Wow. Really?

IMO, it was remarkably respectful to both candidates, a nice respite from all the name-calling that has characterized most of this campaign.

It cemented my opinion that Bush makes decisions based on his strong beliefs while Kerry is more analytical. Most Bush supporters I know like his "cowboy" style. If you like that about him, I don't know what there was in this documentory that would offend or displease you. (Except maybe Kerry being depicted as something other than the embodiment of pure evil.)

Posted by: sivert at October 22, 2004 12:32 PM

Jeff,

You are wide of the mark in attributing a 30 year campaign to O'Neill. Check out
Hanna Rosin's WAPO Article on Roy Hoffman. And, if you haven't read Tour of Duty by Brinkley, then you are missing an important piece of the puzzle. I am about 1/3 of the way through and it is very enlightening about Kerry. He really was anti-war before going to Vietnam and saw everything there throught that lens - and frankly, he is or was a bit of a whiner. It was Tour of Duty that set Hoffman off, and the rest of the Swifties followed.

Posted by: jdwill at October 22, 2004 12:33 PM

Mara,

Should the prisoners' anger trump freedom of speech?

Sinclair has the right to show its customers what they wish to show. Not on publicly owned airwaves.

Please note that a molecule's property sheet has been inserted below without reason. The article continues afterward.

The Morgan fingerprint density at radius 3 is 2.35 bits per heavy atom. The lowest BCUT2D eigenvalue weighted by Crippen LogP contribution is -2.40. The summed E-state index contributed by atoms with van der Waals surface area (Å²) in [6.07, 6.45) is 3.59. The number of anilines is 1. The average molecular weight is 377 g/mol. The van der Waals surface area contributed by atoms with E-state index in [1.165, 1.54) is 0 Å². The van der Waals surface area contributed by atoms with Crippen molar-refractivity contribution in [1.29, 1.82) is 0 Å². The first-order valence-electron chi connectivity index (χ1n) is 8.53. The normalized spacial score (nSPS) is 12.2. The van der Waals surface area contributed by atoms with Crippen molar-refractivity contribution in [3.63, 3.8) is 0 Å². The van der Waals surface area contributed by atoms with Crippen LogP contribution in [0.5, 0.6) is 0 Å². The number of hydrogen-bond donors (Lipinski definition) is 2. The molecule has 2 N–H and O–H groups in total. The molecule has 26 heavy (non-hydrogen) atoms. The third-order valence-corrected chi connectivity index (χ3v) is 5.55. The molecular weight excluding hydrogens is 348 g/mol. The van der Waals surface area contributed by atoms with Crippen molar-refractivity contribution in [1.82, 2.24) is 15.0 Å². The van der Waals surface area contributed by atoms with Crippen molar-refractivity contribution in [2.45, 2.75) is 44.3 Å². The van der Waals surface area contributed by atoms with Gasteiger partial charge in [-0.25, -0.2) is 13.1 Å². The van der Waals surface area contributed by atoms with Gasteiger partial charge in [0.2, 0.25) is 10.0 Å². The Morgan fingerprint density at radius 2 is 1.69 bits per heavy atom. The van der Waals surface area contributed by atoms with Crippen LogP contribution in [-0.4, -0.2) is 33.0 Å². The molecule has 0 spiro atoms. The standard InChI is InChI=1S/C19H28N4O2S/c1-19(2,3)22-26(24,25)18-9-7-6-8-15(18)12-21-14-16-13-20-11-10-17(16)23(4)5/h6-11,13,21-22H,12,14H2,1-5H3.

No contradiction here?

Posted by: jdwill at October 22, 2004 12:37 PM

Is there a contradiction? Given that those who use publicly owned airwaves have an obligation to be even handed, how does this contradict with the fact that former POW's are angry at Kerry for speaking out? You've lost me.

Posted by: Mara at October 22, 2004 12:48 PM

Most of them weren't even in the armed forces, or were never in Vietnam.

This is not accurate.

Posted by: FactCheck at October 22, 2004 01:02 PM

Mara,

It seemed to me that you indicated that the POW's anger was not to trump Kerry's right to speak out against the war (using public venue's). How then is Kerry allowed to trump the POW's right to speak out against him?

As to an evenhanded media, I think it is a myth in both directions. Better to let all points of view get a hearing.

As to public airwaves, try telling PBS what to show, and see where your ownership takes you.

Posted by: jdwill at October 22, 2004 01:05 PM

Sinclair has the right to show its customers what they wish to show.

Mara: Not on publicly owned airwaves.